Recently, the Sonar family released the Jamaican Plain update which allowed the use of Aux tracks and Patch Points within the main track window. This has been a major upgrade to my effeiciency. Below is a video where I use some of those features similar to the areas SOS covered up top.

Monday, November 23, 2015

Save Time and Recall Settings

Total Recall

In the digital world we have it pretty easy, when it comes to recalling settings. Nearly every plug-in on the planet has the ability to save settings and templates are also save-able in most DAW's. Yet, even with these powerful tools we will not take full advantage of their potential in our Home Studios.

Time To Save Time

One thing we as Home Studio hobbyists struggle the most with is time. Finding time to record, finding time to mix, finding time to find the time to do so. Well, when you have a good set of presets and a healthy array of templates, you can essentially win back some of that time. How creative is it to label tracks, then color code them, then place icons next to them to further identify, on and on the viscous cycle goes? However, if you predominantly record just yourself singing and playing the guitar, make a template from your last session! If you find you always reach for the same plug-ins come mixing time, put them in that template with good starting point settings. Then, every time that creativity starts to flow the, its not held back by the dam of technicality.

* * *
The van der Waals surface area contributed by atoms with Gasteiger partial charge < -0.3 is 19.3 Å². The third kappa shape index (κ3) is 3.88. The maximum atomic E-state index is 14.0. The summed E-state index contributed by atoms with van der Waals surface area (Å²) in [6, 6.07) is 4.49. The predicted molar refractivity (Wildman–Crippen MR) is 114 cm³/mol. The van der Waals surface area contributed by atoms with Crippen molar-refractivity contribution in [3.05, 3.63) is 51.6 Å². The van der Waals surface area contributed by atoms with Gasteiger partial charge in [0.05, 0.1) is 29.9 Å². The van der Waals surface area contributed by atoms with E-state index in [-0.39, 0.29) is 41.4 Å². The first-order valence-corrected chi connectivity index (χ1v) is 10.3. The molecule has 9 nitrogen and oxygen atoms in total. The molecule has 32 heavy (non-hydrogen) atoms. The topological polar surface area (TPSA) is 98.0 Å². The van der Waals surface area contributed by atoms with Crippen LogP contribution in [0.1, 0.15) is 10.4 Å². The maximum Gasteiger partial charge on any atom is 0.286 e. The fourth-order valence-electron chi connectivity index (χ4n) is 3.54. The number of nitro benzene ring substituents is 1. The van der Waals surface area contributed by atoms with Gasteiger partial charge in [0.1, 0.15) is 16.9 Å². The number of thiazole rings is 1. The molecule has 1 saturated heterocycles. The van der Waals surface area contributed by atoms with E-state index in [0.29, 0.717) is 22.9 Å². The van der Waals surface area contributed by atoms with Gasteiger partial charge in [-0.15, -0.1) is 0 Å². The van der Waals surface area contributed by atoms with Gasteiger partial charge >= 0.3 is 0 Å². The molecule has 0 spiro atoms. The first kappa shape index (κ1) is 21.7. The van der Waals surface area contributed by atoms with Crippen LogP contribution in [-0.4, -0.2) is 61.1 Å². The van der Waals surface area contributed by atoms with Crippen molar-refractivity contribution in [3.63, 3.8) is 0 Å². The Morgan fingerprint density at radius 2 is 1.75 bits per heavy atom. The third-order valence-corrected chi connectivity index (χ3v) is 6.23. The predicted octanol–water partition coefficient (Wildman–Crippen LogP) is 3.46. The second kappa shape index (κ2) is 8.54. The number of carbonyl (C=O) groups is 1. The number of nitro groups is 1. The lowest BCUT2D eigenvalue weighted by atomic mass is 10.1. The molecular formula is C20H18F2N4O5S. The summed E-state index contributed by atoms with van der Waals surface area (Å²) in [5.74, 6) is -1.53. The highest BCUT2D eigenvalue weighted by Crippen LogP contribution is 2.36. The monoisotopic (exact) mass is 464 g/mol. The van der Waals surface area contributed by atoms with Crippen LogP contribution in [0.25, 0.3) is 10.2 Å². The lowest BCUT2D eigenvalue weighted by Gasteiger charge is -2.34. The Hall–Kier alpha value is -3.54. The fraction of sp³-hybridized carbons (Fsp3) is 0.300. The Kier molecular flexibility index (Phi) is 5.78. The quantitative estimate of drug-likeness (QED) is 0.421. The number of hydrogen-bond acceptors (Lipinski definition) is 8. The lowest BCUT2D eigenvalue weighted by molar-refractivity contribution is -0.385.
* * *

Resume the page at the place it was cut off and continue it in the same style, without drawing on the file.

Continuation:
You Can't Save Some Things, Or Can You

While it is a fact that some things simply can't be saved, there is another way around this as well. For instance, in the video included below, I painstakingly worked with my DAW to get buffer settings that would not interfere with my screen recorder, It took quite a bit of my precious time! Well, once I got those settings dialed in, and knowing that I would have to change them later, I took a screenshot of the settings. Then after labeling the pic accordingly I can now go back to those settings anytime now! This can be done with anything on your screen! So if you got that Bass EQ sounding good and want to send that to a friend, make a screenshot of your page and send it to them. Or maybe, you got an error you're not sure of in your DAW, screenshots can help show the support team from that company exactly what you're going through.